Date: 06 May 2014

Gender and Racial/Ethnic Background Predict Weight Loss after Roux-en-Y Gastric Bypass Independent of Health and Lifestyle Behaviors

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Abstract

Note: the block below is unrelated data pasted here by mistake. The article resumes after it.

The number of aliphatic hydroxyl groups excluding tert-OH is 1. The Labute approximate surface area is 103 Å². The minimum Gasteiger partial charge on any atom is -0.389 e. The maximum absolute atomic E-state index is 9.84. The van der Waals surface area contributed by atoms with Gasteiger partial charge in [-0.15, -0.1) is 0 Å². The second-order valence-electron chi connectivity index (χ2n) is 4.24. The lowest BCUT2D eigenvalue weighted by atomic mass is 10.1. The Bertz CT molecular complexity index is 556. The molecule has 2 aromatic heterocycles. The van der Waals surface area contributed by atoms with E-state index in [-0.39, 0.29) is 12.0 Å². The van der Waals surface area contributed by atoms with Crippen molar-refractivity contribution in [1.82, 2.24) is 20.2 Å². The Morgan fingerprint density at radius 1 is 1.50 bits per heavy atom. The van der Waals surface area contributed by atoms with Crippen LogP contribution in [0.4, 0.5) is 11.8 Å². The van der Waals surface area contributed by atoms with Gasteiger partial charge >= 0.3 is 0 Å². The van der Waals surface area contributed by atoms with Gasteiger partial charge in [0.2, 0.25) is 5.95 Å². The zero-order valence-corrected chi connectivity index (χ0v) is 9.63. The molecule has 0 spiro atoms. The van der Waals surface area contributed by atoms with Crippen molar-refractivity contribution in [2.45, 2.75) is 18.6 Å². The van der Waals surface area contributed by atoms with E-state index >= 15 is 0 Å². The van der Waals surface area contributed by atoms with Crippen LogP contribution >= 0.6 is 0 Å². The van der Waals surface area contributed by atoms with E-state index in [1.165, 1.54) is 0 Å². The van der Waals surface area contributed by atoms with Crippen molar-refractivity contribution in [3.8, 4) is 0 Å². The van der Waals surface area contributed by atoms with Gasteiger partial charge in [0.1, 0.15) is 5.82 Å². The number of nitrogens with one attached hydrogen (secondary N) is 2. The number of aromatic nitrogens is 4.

Our study investigated how demographic, health, and behavioral factors interacted to affect weight outcomes in bariatric patients. Roux-en-Y gastric bypass (RYGB) patients who were non-Hispanic black, Hispanic, or non-Hispanic white race/ethnicity, had no revisions to their RYGB during 2004–2009, and had at least 1 year of follow-up data for body weight after surgery (n = 860) were surveyed by phone about their health and behaviors. The main outcomes of interest were percent excess weight loss and percent of initial weight lost. Participants were 47 ± 11 years old, 54 % non-Hispanic white, 25 % Hispanic, and 21 % non-Hispanic black, 82 % female, 60 % married, 82 % had some college education, and 47 % had an annual income between $35,000 and $80,000. At the time of surgery, patients had lost 50 ± 29 % of their excess weight and had achieved 24 ± 15 % initial weight lost after an average of 54 months of follow-up. After accounting for weight at the time of surgery, demographics, and self-reported health and behavior, non-Hispanic black men had significantly greater weight loss compared to non-Hispanic white men (p < .05). There were no differences between racial/ethnic groups of women in weight outcomes. Percent excess weight loss was related to greater diet soda intake, and percent initial weight lost was related to greater water intake. Independent of health status and lifestyle behaviors, age, and weight at the time of surgery, race/ethnicity, gender, and diet soda and water intake were the strongest predictors of weight outcomes after RYGB surgery.